Impact of STP and LACP in Design

We have seen two kind of Flex Fabric Design. In the first design we connect two 10GB uplink to a single switch from one bay and the other switch is being used to connect two 10GB uplink from the other bay of the Flex Fabric. Design scenario is as below. So here I have connected Enclousre0: Bay 1: X5 to Switch 1 Port 1 and Enclosure0: Bay 1: X6 to Switch 1 Port 2. Secondly I have connected Enclosure 0: Bay 2: X5 to Switch 2 Port 1 and Enclosure 0: Bay 2: X6 to Switch 2 Port 2. I have created a LACP also for these two ports on both of the switches.

 

Now for the second design we split the uplinks across separate switches. Below is the pictorial representation. Here we have connected Enclosure 0: Bay 1: X5 to Switch 1 Port1 and Enclosure 0: Bay 1: X6 to Switch 2 Port 1. Similarly we have connected Enclosure 0: Bay 2: X5 to Switch 1 Port 2 and Enclosure 0: Bay 2: X6 to Switch 2 Port 2. I have stacking links setup in between these two Physical Switches.

Primarily we use both of these designs for a VMware deployment. Now there are a couple of questions which came into mind.

 

  1. Which design will be appropriate in terms of Availability, Performance or both?
  2. In the second design will LACP work without something like Cisco’s VSS/vPC/StackWise or HP Network IRF?
  3. What would be the impact of STP on both of these cases (As a procedure I have already enabled the STP portfast on the switch side)?
  4. What would be the throughput I am going to get in each scenario (keeping in mind that I will create SUS and both of my SUS will be designed Active/Active)?
  5. From a VMware perspective is there any consideration I need to make in terms of Load Balancing Policy?

 

Now I tried to answer them as below:

  1. based on the above two diagram we will take the second design for the sake of Highly Available scenario. Article to support this statement is here, N+2 Failover for a Blade Design with upstream switches. For the Performance both will work exactly the same way so the consideration of Performance is negligible.
  2. In the second design we split the uplink in cross switches. LACP does not work in a cross switch uplink until and unless you use either of Cisco vPC/VSS or HP IRF Technology. So if you have a Cisco switch at the distribution or access layer then you need to configure vPC/VSS. Otherwise if you are using a HP House then you need to use HP IRF.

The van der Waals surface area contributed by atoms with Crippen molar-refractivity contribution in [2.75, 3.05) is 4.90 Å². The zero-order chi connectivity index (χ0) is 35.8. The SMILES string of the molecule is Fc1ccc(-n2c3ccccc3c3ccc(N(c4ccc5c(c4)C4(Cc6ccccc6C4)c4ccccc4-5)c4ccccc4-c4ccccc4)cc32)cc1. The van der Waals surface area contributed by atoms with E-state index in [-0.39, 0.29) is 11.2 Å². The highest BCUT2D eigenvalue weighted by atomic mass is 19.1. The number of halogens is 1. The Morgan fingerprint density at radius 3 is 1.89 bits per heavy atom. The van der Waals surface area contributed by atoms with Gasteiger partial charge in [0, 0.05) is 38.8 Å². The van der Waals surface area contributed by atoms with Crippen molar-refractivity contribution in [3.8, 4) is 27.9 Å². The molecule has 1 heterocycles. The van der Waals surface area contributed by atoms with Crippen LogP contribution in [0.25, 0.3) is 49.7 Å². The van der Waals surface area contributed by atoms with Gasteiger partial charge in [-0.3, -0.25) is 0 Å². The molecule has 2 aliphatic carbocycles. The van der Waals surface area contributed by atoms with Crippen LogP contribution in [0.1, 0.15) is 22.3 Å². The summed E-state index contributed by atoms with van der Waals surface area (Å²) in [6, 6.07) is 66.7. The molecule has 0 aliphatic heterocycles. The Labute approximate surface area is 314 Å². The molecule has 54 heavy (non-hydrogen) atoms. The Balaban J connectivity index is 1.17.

3. HP Virtual Connect does not participate in STP. The upstream switches only see this VC as a forwarding devices so it actually does not participate in STP operation. VC does not send any STP BPDU. The only thing we need to do is to change the uplink port of the switch as Spanning Tree Edge Port. So by making a port in STP Portfast mode will bypass those ports to act as a forwarding port and the decision of making a port block or forwarding will not happen. So we will not land up on convergence time of 30-50 seconds.
  4. for both the cases we gonna get 40GB of Throughput.
  5. Well not coming to the point of VMware, we need several consideration when choosing the Load Balancing Policy. First thing to note that VMware vSwitches does not support LACP. So you need to create a static Ether Channel at the upstream switches. Second thing is even if you create a static ether channel at the upstream then also you can’t use “Route Based on IP Hash“. HP does not support route based on ip hash with VC as the interconnect module. So you need to fail back to the other available. For me if you wanted to scale and at the same time wanted to take the full benefit of performance then use “Route Based on Physical NIC Load“. To support this statement I would like to forward you to the article IP Hash versus LBT written by Frank Denneman.

About Prasenjit Sarkar

Prasenjit Sarkar is a Product Manager at Oracle for their Public Cloud with primary focus on Cloud Strategy, Oracle Openstack, PaaS, Cloud Native Applications and API Platform. His primary focus is driving Oracle’s Cloud Computing business with commercial and public sector customers; helping to shape and deliver on a strategy to build broad use of Oracle’s Infrastructure as a Service (IaaS) and Platform as a Service (PaaS) offerings such as Compute, Storage, Java as a Service, and Database as a Service. He is also responsible for developing public/private cloud integration strategies, customer’s Cloud Computing architecture vision, future state architectures, and implementable architecture roadmaps in the context of the public, private, and hybrid cloud computing solutions Oracle can offer.